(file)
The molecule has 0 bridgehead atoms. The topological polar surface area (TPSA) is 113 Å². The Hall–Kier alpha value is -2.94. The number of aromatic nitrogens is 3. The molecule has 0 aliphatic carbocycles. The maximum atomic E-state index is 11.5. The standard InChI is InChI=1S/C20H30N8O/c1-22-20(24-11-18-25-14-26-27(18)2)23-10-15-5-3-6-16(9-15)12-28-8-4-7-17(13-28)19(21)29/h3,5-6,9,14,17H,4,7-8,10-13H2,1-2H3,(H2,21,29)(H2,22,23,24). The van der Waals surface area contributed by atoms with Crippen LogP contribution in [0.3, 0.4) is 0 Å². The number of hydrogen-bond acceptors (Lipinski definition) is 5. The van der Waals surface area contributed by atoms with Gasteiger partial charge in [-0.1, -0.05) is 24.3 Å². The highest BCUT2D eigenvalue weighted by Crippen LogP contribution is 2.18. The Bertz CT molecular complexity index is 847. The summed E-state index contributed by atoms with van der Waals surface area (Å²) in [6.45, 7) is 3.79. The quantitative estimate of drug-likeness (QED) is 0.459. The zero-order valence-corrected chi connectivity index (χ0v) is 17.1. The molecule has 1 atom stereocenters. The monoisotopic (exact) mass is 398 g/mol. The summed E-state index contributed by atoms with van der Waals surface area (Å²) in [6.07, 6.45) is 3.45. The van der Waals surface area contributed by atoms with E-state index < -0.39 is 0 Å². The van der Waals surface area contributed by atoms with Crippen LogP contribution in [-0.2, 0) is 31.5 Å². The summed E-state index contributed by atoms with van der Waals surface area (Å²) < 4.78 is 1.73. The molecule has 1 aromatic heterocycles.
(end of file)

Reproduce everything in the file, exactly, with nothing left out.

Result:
The molecule has 0 bridgehead atoms. The topological polar surface area (TPSA) is 113 Å². The Hall–Kier alpha value is -2.94. The number of aromatic nitrogens is 3. The molecule has 0 aliphatic carbocycles. The maximum atomic E-state index is 11.5. The standard InChI is InChI=1S/C20H30N8O/c1-22-20(24-11-18-25-14-26-27(18)2)23-10-15-5-3-6-16(9-15)12-28-8-4-7-17(13-28)19(21)29/h3,5-6,9,14,17H,4,7-8,10-13H2,1-2H3,(H2,21,29)(H2,22,23,24). The van der Waals surface area contributed by atoms with Crippen LogP contribution in [0.3, 0.4) is 0 Å². The number of hydrogen-bond acceptors (Lipinski definition) is 5. The van der Waals surface area contributed by atoms with Gasteiger partial charge in [-0.1, -0.05) is 24.3 Å². The highest BCUT2D eigenvalue weighted by Crippen LogP contribution is 2.18. The Bertz CT molecular complexity index is 847. The summed E-state index contributed by atoms with van der Waals surface area (Å²) in [6.45, 7) is 3.79. The quantitative estimate of drug-likeness (QED) is 0.459. The zero-order valence-corrected chi connectivity index (χ0v) is 17.1. The molecule has 1 atom stereocenters. The monoisotopic (exact) mass is 398 g/mol. The summed E-state index contributed by atoms with van der Waals surface area (Å²) in [6.07, 6.45) is 3.45. The van der Waals surface area contributed by atoms with E-state index < -0.39 is 0 Å². The van der Waals surface area contributed by atoms with Crippen LogP contribution in [-0.2, 0) is 31.5 Å². The summed E-state index contributed by atoms with van der Waals surface area (Å²) < 4.78 is 1.73. The molecule has 1 aromatic heterocycles.